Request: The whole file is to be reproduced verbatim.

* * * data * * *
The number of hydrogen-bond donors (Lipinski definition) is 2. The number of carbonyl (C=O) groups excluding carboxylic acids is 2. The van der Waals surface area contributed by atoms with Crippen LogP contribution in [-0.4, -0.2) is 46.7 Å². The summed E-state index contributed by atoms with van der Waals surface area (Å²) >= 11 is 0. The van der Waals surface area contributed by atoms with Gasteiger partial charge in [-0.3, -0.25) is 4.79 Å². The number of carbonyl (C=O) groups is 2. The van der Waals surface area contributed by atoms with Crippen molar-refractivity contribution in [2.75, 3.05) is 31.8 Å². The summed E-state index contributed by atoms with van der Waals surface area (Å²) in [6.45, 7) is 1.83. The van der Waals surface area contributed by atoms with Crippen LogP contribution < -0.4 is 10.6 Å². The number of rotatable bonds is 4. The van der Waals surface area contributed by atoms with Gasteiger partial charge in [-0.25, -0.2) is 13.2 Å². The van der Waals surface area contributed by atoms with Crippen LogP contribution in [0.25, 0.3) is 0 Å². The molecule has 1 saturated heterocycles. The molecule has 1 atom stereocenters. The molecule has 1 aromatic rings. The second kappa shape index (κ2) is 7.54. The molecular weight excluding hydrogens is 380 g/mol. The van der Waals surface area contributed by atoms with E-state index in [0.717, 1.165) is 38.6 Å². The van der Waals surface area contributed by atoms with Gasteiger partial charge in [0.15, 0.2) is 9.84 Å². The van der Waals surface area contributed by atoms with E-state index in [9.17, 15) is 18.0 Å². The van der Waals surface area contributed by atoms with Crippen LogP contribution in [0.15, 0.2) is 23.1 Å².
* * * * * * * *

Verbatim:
The number of hydrogen-bond donors (Lipinski definition) is 2. The number of carbonyl (C=O) groups excluding carboxylic acids is 2. The van der Waals surface area contributed by atoms with Crippen LogP contribution in [-0.4, -0.2) is 46.7 Å². The summed E-state index contributed by atoms with van der Waals surface area (Å²) >= 11 is 0. The van der Waals surface area contributed by atoms with Gasteiger partial charge in [-0.3, -0.25) is 4.79 Å². The number of carbonyl (C=O) groups is 2. The van der Waals surface area contributed by atoms with Crippen molar-refractivity contribution in [2.75, 3.05) is 31.8 Å². The summed E-state index contributed by atoms with van der Waals surface area (Å²) in [6.45, 7) is 1.83. The van der Waals surface area contributed by atoms with Crippen LogP contribution < -0.4 is 10.6 Å². The number of rotatable bonds is 4. The van der Waals surface area contributed by atoms with Gasteiger partial charge in [-0.25, -0.2) is 13.2 Å². The van der Waals surface area contributed by atoms with Crippen LogP contribution in [0.25, 0.3) is 0 Å². The molecule has 1 saturated heterocycles. The molecule has 1 atom stereocenters. The molecule has 1 aromatic rings. The second kappa shape index (κ2) is 7.54. The molecular weight excluding hydrogens is 380 g/mol. The van der Waals surface area contributed by atoms with E-state index in [0.717, 1.165) is 38.6 Å². The van der Waals surface area contributed by atoms with Gasteiger partial charge in [0.15, 0.2) is 9.84 Å². The van der Waals surface area contributed by atoms with E-state index in [9.17, 15) is 18.0 Å². The van der Waals surface area contributed by atoms with Crippen LogP contribution in [0.15, 0.2) is 23.1 Å².